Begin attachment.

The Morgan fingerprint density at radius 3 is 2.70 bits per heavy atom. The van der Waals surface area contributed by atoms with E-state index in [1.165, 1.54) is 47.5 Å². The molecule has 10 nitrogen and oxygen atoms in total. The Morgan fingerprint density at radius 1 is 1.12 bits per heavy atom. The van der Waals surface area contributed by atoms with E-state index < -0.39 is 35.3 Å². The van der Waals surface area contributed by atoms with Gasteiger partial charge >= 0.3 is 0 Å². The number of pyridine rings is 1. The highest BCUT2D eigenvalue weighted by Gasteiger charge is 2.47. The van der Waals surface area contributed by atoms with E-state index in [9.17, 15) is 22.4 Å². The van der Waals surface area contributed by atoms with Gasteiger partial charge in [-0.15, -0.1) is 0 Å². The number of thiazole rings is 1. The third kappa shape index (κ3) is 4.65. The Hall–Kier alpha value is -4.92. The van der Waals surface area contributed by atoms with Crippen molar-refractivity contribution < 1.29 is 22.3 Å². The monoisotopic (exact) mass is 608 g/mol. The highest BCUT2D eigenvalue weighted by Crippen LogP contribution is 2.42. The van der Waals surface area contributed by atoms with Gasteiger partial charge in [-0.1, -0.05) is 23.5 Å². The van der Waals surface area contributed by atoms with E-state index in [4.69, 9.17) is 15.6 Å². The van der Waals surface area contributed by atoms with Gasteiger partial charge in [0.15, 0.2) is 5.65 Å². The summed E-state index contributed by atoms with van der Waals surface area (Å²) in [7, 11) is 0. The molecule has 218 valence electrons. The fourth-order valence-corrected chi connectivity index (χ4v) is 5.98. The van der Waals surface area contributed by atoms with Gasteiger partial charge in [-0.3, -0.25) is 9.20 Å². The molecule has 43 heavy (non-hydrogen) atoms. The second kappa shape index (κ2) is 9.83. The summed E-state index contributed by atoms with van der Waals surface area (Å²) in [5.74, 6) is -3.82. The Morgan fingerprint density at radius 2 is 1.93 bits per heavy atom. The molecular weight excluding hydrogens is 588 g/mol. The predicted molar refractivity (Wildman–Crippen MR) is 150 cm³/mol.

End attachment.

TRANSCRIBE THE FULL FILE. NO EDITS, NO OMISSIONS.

The Morgan fingerprint density at radius 3 is 2.70 bits per heavy atom. The van der Waals surface area contributed by atoms with E-state index in [1.165, 1.54) is 47.5 Å². The molecule has 10 nitrogen and oxygen atoms in total. The Morgan fingerprint density at radius 1 is 1.12 bits per heavy atom. The van der Waals surface area contributed by atoms with E-state index < -0.39 is 35.3 Å². The van der Waals surface area contributed by atoms with Gasteiger partial charge >= 0.3 is 0 Å². The number of pyridine rings is 1. The highest BCUT2D eigenvalue weighted by Gasteiger charge is 2.47. The van der Waals surface area contributed by atoms with E-state index in [9.17, 15) is 22.4 Å². The van der Waals surface area contributed by atoms with Gasteiger partial charge in [-0.15, -0.1) is 0 Å². The number of thiazole rings is 1. The third kappa shape index (κ3) is 4.65. The Hall–Kier alpha value is -4.92. The van der Waals surface area contributed by atoms with Crippen molar-refractivity contribution < 1.29 is 22.3 Å². The monoisotopic (exact) mass is 608 g/mol. The highest BCUT2D eigenvalue weighted by Crippen LogP contribution is 2.42. The van der Waals surface area contributed by atoms with Gasteiger partial charge in [-0.1, -0.05) is 23.5 Å². The van der Waals surface area contributed by atoms with E-state index in [4.69, 9.17) is 15.6 Å². The van der Waals surface area contributed by atoms with Gasteiger partial charge in [0.15, 0.2) is 5.65 Å². The summed E-state index contributed by atoms with van der Waals surface area (Å²) in [7, 11) is 0. The molecule has 218 valence electrons. The fourth-order valence-corrected chi connectivity index (χ4v) is 5.98. The van der Waals surface area contributed by atoms with Gasteiger partial charge in [-0.3, -0.25) is 9.20 Å². The molecule has 43 heavy (non-hydrogen) atoms. The second kappa shape index (κ2) is 9.83. The summed E-state index contributed by atoms with van der Waals surface area (Å²) in [5.74, 6) is -3.82. The Morgan fingerprint density at radius 2 is 1.93 bits per heavy atom. The molecular weight excluding hydrogens is 588 g/mol. The predicted molar refractivity (Wildman–Crippen MR) is 150 cm³/mol.